, is found in 66% of the cases. However, there are more than 1000 other deleterious mutations, a great majority of which are very rare variants. It is known that the clinical manifestations of the disease, for example prognosis, vary substantially; while these correlate with the type of mutations 
, the genotype explains only a small portion of the clinical variability.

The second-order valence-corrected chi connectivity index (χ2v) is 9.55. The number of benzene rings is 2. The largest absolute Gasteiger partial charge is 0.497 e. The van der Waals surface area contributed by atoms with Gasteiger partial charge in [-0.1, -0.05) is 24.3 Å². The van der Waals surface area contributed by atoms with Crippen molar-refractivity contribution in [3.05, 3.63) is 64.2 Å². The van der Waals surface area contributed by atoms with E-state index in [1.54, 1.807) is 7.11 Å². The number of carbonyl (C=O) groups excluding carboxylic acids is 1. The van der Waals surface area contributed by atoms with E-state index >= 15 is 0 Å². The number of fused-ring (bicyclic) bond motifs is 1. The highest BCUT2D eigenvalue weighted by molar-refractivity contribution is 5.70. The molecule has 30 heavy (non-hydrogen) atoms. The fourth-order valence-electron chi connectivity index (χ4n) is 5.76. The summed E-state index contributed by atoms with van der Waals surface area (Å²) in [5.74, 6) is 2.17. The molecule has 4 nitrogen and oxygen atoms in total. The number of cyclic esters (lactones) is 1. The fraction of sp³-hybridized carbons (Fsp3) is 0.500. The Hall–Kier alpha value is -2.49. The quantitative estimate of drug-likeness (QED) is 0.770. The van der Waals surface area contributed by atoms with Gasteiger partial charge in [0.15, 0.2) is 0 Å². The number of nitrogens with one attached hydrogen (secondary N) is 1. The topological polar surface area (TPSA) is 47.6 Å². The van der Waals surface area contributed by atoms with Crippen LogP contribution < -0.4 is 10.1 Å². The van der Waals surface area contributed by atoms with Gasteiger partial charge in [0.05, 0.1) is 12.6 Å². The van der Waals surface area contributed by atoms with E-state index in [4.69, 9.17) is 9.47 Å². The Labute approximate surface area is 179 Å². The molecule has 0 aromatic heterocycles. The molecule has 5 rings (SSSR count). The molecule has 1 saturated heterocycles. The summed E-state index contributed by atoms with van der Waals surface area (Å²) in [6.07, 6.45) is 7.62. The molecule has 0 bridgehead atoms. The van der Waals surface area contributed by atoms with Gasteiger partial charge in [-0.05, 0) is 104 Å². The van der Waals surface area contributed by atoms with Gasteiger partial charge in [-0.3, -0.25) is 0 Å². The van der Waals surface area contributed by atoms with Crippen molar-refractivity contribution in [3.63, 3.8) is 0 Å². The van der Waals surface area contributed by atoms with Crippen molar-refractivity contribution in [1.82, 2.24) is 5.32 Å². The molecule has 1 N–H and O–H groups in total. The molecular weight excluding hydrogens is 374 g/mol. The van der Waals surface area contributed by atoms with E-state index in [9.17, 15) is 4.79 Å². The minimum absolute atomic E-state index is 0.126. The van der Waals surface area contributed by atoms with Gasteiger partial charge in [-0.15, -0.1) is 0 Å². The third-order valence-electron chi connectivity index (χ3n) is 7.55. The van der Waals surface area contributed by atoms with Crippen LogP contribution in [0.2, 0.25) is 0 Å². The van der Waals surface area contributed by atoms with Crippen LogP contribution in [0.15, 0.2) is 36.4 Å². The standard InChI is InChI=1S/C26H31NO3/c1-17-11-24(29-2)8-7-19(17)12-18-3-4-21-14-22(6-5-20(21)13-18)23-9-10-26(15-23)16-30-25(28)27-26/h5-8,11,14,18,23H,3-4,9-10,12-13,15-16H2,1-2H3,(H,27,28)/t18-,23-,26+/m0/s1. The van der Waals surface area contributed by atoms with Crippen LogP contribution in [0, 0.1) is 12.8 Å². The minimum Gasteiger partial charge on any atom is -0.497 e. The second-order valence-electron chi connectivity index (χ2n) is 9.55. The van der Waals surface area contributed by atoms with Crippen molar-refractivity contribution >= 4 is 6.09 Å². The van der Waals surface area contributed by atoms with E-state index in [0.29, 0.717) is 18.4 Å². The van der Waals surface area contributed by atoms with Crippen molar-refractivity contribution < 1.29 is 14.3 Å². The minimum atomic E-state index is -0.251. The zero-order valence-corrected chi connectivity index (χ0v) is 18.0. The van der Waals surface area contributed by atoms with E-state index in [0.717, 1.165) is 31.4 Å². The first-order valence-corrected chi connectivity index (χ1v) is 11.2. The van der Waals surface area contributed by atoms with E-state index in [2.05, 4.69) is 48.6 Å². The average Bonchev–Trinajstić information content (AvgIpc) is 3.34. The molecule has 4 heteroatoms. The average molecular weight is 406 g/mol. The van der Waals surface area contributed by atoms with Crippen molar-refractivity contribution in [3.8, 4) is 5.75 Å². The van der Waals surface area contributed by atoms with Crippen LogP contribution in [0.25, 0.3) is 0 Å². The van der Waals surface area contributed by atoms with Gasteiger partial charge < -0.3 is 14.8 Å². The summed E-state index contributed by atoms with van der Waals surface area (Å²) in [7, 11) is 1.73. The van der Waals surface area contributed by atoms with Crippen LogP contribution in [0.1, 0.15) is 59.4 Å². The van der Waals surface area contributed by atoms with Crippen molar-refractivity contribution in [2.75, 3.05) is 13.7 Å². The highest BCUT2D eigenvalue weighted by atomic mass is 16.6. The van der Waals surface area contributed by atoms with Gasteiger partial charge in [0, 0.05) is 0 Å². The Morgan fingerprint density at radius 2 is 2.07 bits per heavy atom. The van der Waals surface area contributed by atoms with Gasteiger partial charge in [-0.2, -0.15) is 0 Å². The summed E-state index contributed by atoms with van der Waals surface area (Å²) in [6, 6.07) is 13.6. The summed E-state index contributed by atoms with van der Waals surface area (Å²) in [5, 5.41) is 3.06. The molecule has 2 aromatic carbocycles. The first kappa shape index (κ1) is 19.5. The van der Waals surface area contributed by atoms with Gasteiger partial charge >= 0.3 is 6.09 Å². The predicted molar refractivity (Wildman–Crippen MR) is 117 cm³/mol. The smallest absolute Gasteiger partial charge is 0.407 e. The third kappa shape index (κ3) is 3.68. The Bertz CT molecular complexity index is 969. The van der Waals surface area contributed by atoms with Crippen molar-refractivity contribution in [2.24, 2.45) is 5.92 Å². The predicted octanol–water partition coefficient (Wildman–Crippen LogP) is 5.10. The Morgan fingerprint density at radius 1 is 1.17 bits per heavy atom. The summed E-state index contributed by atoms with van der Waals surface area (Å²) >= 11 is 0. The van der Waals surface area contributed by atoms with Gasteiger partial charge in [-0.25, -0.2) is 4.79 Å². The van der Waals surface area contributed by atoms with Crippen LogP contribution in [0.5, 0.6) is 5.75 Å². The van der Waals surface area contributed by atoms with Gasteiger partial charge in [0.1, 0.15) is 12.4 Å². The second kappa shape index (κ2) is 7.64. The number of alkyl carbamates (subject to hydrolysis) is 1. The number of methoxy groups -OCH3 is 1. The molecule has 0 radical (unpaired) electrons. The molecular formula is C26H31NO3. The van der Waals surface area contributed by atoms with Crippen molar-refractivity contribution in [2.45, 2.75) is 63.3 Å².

This highlights two salient points: (i) If a simple genetic disease such as CF can have more than 1000 functional deleterious variants, are there reasons to believe that the number and spectrum of functional mutations (in terms of non-synonymous substitutions, stop-mutations, deletions, splice mutations etc.,) should be different for genes with more subtle effects on complex diseases? (ii) Monogenic diseases such as CF also have phenotypic diversity, and this diversity is still poorly explained by the underlying genetics. If anything, the phenotypic diversity of within each complex disease tends to be wider than that of simple Mendelian diseases, so our challenge will be even greater. Different disease subtypes are likely due to different (combinations of) causal variants; however, due to sample-size problems, our case-control samples are combined over these subtypes, so, the effects of the functional variants will be diluted. In conclusion, substantial challenges remain in finding genetic explanation of the common diseases.